Task 3 week 2
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Task 3 week 2

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Task 3 week 2 Task 3 week 2 Presentation Transcript

  • CLASSROOM MANAGEMENT CM 3101 (R) ~task 3~ Prepared by: ~Alya, Dalila, Dhiya, Ieda, Mawar~
  • CONSTRUCTIVISM THEORY
  • How would you as the teacher, respond to the pupils’ misbehaviour?
    • MISBEHAVIOUR
    • Goofing off, speaking out of turn, continually getting out of the seat, bullying others, threatening others physically and psychologically.
  • TEACHER’S RESPOND
    • 1.
    • Bring inappropriate habits to students’ attention without pointing finger at anyone.
    • Discuss their harmful effect
    • Have students practice acceptable alternative to name calling etc.
    • 2.
    • Acknowledge students basic needs (teacher’s attention).
    • Identify and remedy the needs that are prompting misbehaviour
  • What are the possible reasons for the pupils’ misbehaviour?
  • Inappropriate habit
    • Ingrained ways of behaving that violate established standards and expectation.
    • E.g- ‘Bullied others and threatening them physically and psychologically’
  • Poor behaviour choice
    • Students attempt to meet their needs which sometimes acceptable, sometimes not.
    • In most cases, students choose to behave as they do.
    • E.g- goofing off, speaking out of turn, continually seating out of seats.
  • Teacher’s unfamiliarity with better techniques
    • Some educators have not had occasion to learn some of the newer, more effective ways of teaching and relating with today’s students.
    • Be informed about topics and activities that are well receive by students.
    • e.g- Ms. Maribel La Comba…is in her first year of teaching.
  • Teacher shows little interest in or appreciation to students
    • If students are disregard repeatedly, students become hesitant to approach teacher and may seek attention in disruptive ways.
    • E.g. ‘…I never wanted to teach fifth grade.’
          • ‘ - they are so bad .’
  • Teachers succumb to personal frustration.
    • Some teachers may be stressed dealing with misbehaviours or inconsiderate parents.
    • It makes them difficult to work with students in a kind, helpful manner.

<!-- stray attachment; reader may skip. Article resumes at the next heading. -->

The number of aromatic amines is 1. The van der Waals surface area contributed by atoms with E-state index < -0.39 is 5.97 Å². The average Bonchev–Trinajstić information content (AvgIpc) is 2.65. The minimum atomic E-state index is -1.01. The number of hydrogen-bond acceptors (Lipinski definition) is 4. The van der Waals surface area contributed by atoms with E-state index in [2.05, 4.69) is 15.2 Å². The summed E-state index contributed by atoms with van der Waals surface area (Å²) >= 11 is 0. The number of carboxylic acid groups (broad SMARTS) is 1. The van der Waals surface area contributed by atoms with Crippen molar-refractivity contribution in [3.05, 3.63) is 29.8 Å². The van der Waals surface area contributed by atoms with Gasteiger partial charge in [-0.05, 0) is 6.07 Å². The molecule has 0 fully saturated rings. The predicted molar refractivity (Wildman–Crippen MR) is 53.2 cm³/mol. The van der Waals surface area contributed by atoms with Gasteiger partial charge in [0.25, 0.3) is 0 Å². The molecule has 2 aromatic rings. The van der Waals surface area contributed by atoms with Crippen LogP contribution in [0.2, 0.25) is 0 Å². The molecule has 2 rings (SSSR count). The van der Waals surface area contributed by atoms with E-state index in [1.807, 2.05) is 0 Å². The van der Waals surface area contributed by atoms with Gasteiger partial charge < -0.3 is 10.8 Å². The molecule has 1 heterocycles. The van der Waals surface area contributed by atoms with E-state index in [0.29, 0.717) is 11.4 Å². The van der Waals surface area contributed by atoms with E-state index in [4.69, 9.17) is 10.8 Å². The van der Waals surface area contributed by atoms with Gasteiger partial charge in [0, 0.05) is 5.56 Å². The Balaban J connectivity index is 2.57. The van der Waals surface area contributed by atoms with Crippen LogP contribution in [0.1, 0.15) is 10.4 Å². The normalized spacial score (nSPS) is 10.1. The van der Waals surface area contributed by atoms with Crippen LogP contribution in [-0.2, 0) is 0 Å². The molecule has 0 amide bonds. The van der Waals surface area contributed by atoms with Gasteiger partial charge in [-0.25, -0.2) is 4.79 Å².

• E.g. ; ‘some parents suggested that she was to blame;’
          • ‘ I don’t what to do’
          • ‘… I might just give up teaching’
  • INTRODUCTION TO TE CONSTRUCTIVIST CLASSROOM DISCIPLINE MODEL
  • REALITY THERAPY
    • Glasser holds the view that people who are behaving in inappropriate ways do not need help to find a defense for their behavior.
    • Instead, they need help to acknowledge their behavior as being inappropriate and then to learn how to act in a more logical and productive manner.
    • The bare bones of Glasser's theory are that people are required to live in a world full of other human beings, and every individual must learn to satisfy his own needs in a way that does not encroach upon on another person's needs (Wolfgang, 2004).
    • some of the basic premises of Reality Therapy are as follows:
    • Focus on the present and avoid discussing the past.
    • Encourage people to judge their actions by "Is what I am doing getting me closer to what I need?"
    • Help people create specific, workable plans to succeed in fulfilling their needs, and then follow through by helping them evaluate their progress (William Glasser Institute, 2004).
  • TEACHER EFFECTIVENESS MODEL
    • Thomas Gordon's work can be described as training developed to help people improve their relationships.
    • Through research and observation, Gordon found that when a person listens to another and shows acceptance and trust, healthy relationships can be formed and problems can be solved.
    • The core of the Gordon Model is that consideration needs to be present of all parties involved.
  • LOGICAL CONSEQUENCE MODEL
    • The teacher help children become conscious of a problem, make sure that children agree and truly believe that a problem exists, and ask children for opinions about what to do about the problem, with an emphasis on preventing future occurrences.
    • Once the group has agreed on a logical consequence, children are more likely to understand the logic of the consequence.
    • Children may not be able at times to think of consequences until these are experienced.
  • RESPONSIBLE CLASSROOM MANAGEMENT
    • The main focus of Jones's model of discipline is on helping students support their own self control.
    • Toward that end he emphasis's effective use of body language, describes how to provide incentives that motivate desired behavior, and details procedures for providing effective and efficient help to students during independent work time.
  • Example action
    • Undesired behaviour:
      • speaking out of turn
    • Teacher’s reaction based on responsible classroom management model:
      • Make them alert with the undesired behaviour that occurred among them (e.g. speaking out of turn). Include it in class discussion)
      • Make an agreement with them after explaining the consequences of behaving that way.
      • Let those who followed the rule received reward and vice versa and teacher will make observation during next class.
      • Give cues to those who are doing the undesirable behaviour to stop. (avoid embarrassing the student in front of the class)
  • Thank you=]